In 2004, Speck created Quu and Tee, a pair of Wanga-style characters designed to represent Animax Asia, a 24-hour Japanese anime channel.
Adding to his live motion performance work, in 2007 Speck developed five real-time virtual characters for the Woolworth’s Corporation in Australia, which over a period of five days performed live for an audience of 40,000 people at the convention center in Melbourne.
“Grown businessmen were suddenly talking and laughing and having a really good time, because of the crazy cartoon characters.”
In 2008, he created canine mascot Randy for Singaporean IPTV channel “Razor TV” (www.razor.tv). The chihuahua’s most notable feature is his frequent urination.
“Why put a cartoon dog in a live set? Why put a cartoon dog in anything?” Speck says. “Because people love to be entertained. People like talking to cartoon dogs.”
Speck introduced two Woolworth characters — a laddish household cleaner and imperious washing powder box — and Randy to the seminar attendees, demonstrating real-time lip-synching technology.
The characters are controlled by a computer keyboard, a mouse and a microphone. Their rate was between 57 and 60 frames per second, which approaches Pixar or movie quality. Speck also included secondary motion, which enhances lifelike performances.
The seminar attendees responded to the characters, performed by Speck, with laughter and smiles, a response that Speck is used to, but never gets tired of. “People behave so interestingly when they talk to a cartoon character.”
His latest project is Tra the Tiger, a ukulele-playing, Wanga-style Sumatran tiger that dances with musical durians. He hopes to collaborate with the WWF and use Tra to promote environmentalism internationally in a fun, accessible way, through television, merchandising and licensing.
“Tra the Tiger will be a spokesperson for all animals and all different types of tigers. He’ll be talking and dancing and singing, with the ukulele,” he says.
“I don’t think there’s any other tiger that plays the ukulele. I’ll be the first one.”
While his other characters have usually been voiced by professional actors, Speck plans to voice Tra himself.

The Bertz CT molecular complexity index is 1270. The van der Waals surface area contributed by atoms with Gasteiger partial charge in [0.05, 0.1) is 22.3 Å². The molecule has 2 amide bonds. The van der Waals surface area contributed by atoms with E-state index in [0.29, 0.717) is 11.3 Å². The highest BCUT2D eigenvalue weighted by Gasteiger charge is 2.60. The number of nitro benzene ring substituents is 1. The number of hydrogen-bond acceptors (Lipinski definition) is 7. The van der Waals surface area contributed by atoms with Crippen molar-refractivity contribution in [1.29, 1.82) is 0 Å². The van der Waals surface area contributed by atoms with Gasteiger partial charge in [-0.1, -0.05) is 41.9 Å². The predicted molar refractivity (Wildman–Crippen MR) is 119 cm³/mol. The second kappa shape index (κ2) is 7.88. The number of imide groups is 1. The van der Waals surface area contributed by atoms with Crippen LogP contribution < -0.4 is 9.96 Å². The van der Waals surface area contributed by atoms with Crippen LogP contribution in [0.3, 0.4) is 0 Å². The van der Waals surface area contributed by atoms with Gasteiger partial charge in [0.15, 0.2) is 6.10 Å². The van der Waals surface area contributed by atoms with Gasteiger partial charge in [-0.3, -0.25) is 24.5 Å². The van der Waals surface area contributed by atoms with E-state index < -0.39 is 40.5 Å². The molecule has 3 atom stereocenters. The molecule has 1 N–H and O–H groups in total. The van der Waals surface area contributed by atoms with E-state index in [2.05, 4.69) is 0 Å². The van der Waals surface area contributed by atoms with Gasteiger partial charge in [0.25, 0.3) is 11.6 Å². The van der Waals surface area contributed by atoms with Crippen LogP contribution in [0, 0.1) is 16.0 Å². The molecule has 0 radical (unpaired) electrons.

“I want to make him a tiger with a real attitude, like, ‘Dude, get your hands off my skin’.”
Speck hopes that Tra will eventually be able to interview high-profile conservationists such as Jane Goodall.
He plans to target palm oil plantations and large-scale companies such as Tiger Beer and Tiger Airlines for funding, as part of their CSR (corporate social responsibility) programs.
He hopes to convey through Tra that it is not a simple case of megacorporations being the bad guys and ruining the environment, and that these are issues that should be on everyone’s conscience.
“None of us are innocent. Palm oil is used in shampoo and foods … I probably used a product today, maybe it was in my soap,” he says.
“I found that Exxon Mobil spends US$10 million a year to save the tiger.”
Inspired by his treks around jungles in Sumatra, Speck decided to focus on saving the tiger, because he observed that their presence was linked to the condition of the environment.
“If you go and try to save a bird or snake or whatever, there’s no point if there’s no tiger. If you’ve got a tiger in a forest, that [place] is in really good shape. If there’s no tiger, everything goes downhill.”
He intends to remain in Asia, which he feels currently offers far more opportunities than the US, but hopes to leave Singapore soon, possibly for Phnom Penh, Cambodia.
“Singapore may fund this project, but after that it’s going to be game over. They have their own animators now, I trained a lot of them … It’s time to wake up and do something different,” he says.
“I want long-term, I want sustainability… I hope I can retire with Tra the Tiger.”
James Speck can be contacted at firstname.lastname@example.org. Tra the Tiger is available to add as a friend on Facebook (search “Tra Tiger”).